The Celestron has short but tolerable (for me) eye relief and average comfort. There is no light blocking eyecup.

The Clave is a very nice looking eyepiece. Its coatings are super clear and obviously superior to the Celestron in light transmission and clarity, perhaps even better than those of the Radian. One disadvantage of the Clave is it's extremely short eye relief! I found myself nearly touching the eye lens to see the entire field of view.

Like the Celestron, the Clave lacks an eyecup. One additional minor problem-both samples I received had a crack in the field stop, visible during bright light observations. This was a very minor annoyance, but for $230 I expect everything to be right!

Section 2: Lunar Tests (Full Moon)

My high contrast test was on the full moon, with an Astro-Physics 92 mm f/4.9 Stowaway apochromatic refractor. Specifically, I studied the Aristarchus region, with its multiple interesting rilles and mountains. Even at 45x I could see quite a bit of detail with all three eyepieces. All were sharp and showed similar detail. After an hour of switching, I gave up. Every time I saw a new detail it was due to persistent observing rather than differences in the eyepieces. The Radian has a bit more lateral color, but it was very subtle.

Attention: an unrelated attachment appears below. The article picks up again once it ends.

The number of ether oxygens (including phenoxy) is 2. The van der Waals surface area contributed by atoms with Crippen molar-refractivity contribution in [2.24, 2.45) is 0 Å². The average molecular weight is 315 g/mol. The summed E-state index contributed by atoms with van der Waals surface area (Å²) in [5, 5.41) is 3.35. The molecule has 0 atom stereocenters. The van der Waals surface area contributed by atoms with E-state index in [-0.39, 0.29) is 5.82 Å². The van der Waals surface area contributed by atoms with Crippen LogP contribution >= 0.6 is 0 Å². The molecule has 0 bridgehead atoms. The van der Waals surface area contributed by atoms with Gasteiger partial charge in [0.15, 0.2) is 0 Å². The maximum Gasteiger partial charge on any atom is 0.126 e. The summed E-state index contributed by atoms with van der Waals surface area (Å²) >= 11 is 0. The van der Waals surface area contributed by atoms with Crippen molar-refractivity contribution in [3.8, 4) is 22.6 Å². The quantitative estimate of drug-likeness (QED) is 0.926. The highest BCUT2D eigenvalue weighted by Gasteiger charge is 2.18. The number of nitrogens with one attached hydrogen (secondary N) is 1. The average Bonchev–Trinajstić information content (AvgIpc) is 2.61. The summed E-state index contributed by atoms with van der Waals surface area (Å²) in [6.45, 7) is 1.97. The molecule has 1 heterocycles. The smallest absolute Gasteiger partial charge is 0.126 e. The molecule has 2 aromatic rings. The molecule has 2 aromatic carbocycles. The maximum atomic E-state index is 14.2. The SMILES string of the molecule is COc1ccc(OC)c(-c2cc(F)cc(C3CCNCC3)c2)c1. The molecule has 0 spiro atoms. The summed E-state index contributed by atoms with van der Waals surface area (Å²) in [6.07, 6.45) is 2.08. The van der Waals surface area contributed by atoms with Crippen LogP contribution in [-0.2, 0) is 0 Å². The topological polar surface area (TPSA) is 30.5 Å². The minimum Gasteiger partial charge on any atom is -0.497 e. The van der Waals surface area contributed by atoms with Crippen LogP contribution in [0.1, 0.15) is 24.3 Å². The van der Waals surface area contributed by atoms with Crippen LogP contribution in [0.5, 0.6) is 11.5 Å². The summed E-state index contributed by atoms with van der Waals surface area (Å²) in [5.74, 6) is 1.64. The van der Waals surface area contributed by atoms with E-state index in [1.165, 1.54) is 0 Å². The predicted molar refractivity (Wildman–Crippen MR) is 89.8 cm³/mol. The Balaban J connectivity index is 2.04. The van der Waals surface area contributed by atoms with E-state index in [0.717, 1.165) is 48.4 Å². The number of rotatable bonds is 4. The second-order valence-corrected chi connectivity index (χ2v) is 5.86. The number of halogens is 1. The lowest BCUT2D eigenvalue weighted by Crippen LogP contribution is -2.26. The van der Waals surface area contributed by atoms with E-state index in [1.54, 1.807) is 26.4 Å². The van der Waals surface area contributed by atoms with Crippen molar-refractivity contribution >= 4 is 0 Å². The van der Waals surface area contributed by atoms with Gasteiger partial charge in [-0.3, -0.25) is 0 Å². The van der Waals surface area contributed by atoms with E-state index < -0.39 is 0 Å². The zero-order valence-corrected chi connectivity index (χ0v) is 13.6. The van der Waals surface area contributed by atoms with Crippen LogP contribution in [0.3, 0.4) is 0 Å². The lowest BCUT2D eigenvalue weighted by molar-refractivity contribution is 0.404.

Off axis was a different story. The Radian was very sharp to the edge, as expected. The Celestron started blurring about 60% to the edge of the field, and the Clave was even worse! In both cases this fuzziness interfered with lunar viewing at f/4.9, and refocusing did little to help edge definition. I tried a TV 11 mm Plossl, and this eyepiece was much better than the other Plossls, holding up 75% of the way to the edge and then showing only mild blurring and distortion.